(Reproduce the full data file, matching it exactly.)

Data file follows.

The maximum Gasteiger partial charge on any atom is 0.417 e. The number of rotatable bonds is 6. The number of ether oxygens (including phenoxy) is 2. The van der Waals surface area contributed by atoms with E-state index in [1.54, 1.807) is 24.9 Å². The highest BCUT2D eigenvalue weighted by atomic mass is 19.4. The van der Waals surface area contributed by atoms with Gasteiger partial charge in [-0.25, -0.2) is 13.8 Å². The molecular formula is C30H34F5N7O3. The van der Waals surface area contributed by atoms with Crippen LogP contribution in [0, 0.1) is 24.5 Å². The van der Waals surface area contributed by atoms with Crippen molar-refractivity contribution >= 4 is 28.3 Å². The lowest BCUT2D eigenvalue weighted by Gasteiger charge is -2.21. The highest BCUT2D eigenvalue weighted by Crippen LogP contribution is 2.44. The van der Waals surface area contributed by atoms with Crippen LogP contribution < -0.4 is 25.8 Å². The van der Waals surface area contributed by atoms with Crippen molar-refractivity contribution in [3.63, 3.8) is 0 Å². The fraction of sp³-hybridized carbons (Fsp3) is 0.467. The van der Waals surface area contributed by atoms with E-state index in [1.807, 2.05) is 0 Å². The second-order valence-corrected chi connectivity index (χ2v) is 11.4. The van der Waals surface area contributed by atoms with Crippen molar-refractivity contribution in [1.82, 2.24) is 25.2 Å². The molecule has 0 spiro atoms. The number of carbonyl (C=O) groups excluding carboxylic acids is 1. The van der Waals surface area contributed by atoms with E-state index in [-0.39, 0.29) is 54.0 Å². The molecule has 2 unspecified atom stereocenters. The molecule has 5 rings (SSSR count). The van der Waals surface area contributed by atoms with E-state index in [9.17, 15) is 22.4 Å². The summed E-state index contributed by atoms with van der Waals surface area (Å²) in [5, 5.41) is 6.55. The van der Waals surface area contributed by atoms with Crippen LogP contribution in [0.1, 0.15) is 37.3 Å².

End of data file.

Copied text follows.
The maximum Gasteiger partial charge on any atom is 0.417 e. The number of rotatable bonds is 6. The number of ether oxygens (including phenoxy) is 2. The van der Waals surface area contributed by atoms with E-state index in [1.54, 1.807) is 24.9 Å². The highest BCUT2D eigenvalue weighted by atomic mass is 19.4. The van der Waals surface area contributed by atoms with Gasteiger partial charge in [-0.25, -0.2) is 13.8 Å². The molecular formula is C30H34F5N7O3. The van der Waals surface area contributed by atoms with Crippen LogP contribution in [0, 0.1) is 24.5 Å². The van der Waals surface area contributed by atoms with Crippen molar-refractivity contribution >= 4 is 28.3 Å². The lowest BCUT2D eigenvalue weighted by Gasteiger charge is -2.21. The highest BCUT2D eigenvalue weighted by Crippen LogP contribution is 2.44. The van der Waals surface area contributed by atoms with Crippen LogP contribution < -0.4 is 25.8 Å². The van der Waals surface area contributed by atoms with Crippen molar-refractivity contribution in [3.63, 3.8) is 0 Å². The fraction of sp³-hybridized carbons (Fsp3) is 0.467. The van der Waals surface area contributed by atoms with E-state index in [1.807, 2.05) is 0 Å². The second-order valence-corrected chi connectivity index (χ2v) is 11.4. The van der Waals surface area contributed by atoms with Crippen molar-refractivity contribution in [1.82, 2.24) is 25.2 Å². The molecule has 0 spiro atoms. The number of carbonyl (C=O) groups excluding carboxylic acids is 1. The van der Waals surface area contributed by atoms with E-state index in [-0.39, 0.29) is 54.0 Å². The molecule has 2 unspecified atom stereocenters. The molecule has 5 rings (SSSR count). The van der Waals surface area contributed by atoms with E-state index in [9.17, 15) is 22.4 Å². The summed E-state index contributed by atoms with van der Waals surface area (Å²) in [5, 5.41) is 6.55. The van der Waals surface area contributed by atoms with Crippen LogP contribution in [0.1, 0.15) is 37.3 Å².